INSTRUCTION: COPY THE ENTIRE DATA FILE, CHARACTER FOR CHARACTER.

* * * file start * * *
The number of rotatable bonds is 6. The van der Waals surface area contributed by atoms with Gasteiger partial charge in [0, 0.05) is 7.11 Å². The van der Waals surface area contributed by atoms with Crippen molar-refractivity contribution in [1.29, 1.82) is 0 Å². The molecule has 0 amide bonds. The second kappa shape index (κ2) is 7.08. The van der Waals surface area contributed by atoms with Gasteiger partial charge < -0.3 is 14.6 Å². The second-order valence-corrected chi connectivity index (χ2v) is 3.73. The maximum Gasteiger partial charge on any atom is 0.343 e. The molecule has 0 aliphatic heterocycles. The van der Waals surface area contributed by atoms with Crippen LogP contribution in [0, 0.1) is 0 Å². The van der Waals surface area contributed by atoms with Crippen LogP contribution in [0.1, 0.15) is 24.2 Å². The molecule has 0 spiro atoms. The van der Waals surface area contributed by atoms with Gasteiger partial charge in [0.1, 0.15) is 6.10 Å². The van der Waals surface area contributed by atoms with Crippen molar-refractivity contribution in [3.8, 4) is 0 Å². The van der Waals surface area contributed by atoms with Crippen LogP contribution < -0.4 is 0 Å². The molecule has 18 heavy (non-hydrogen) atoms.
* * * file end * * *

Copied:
The number of rotatable bonds is 6. The van der Waals surface area contributed by atoms with Gasteiger partial charge in [0, 0.05) is 7.11 Å². The van der Waals surface area contributed by atoms with Crippen molar-refractivity contribution in [1.29, 1.82) is 0 Å². The molecule has 0 amide bonds. The second kappa shape index (κ2) is 7.08. The van der Waals surface area contributed by atoms with Gasteiger partial charge < -0.3 is 14.6 Å². The second-order valence-corrected chi connectivity index (χ2v) is 3.73. The maximum Gasteiger partial charge on any atom is 0.343 e. The molecule has 0 aliphatic heterocycles. The van der Waals surface area contributed by atoms with Crippen LogP contribution in [0, 0.1) is 0 Å². The van der Waals surface area contributed by atoms with Crippen LogP contribution in [0.1, 0.15) is 24.2 Å². The molecule has 0 spiro atoms. The van der Waals surface area contributed by atoms with Gasteiger partial charge in [0.1, 0.15) is 6.10 Å². The van der Waals surface area contributed by atoms with Crippen molar-refractivity contribution in [3.8, 4) is 0 Å². The van der Waals surface area contributed by atoms with Crippen LogP contribution < -0.4 is 0 Å². The molecule has 18 heavy (non-hydrogen) atoms.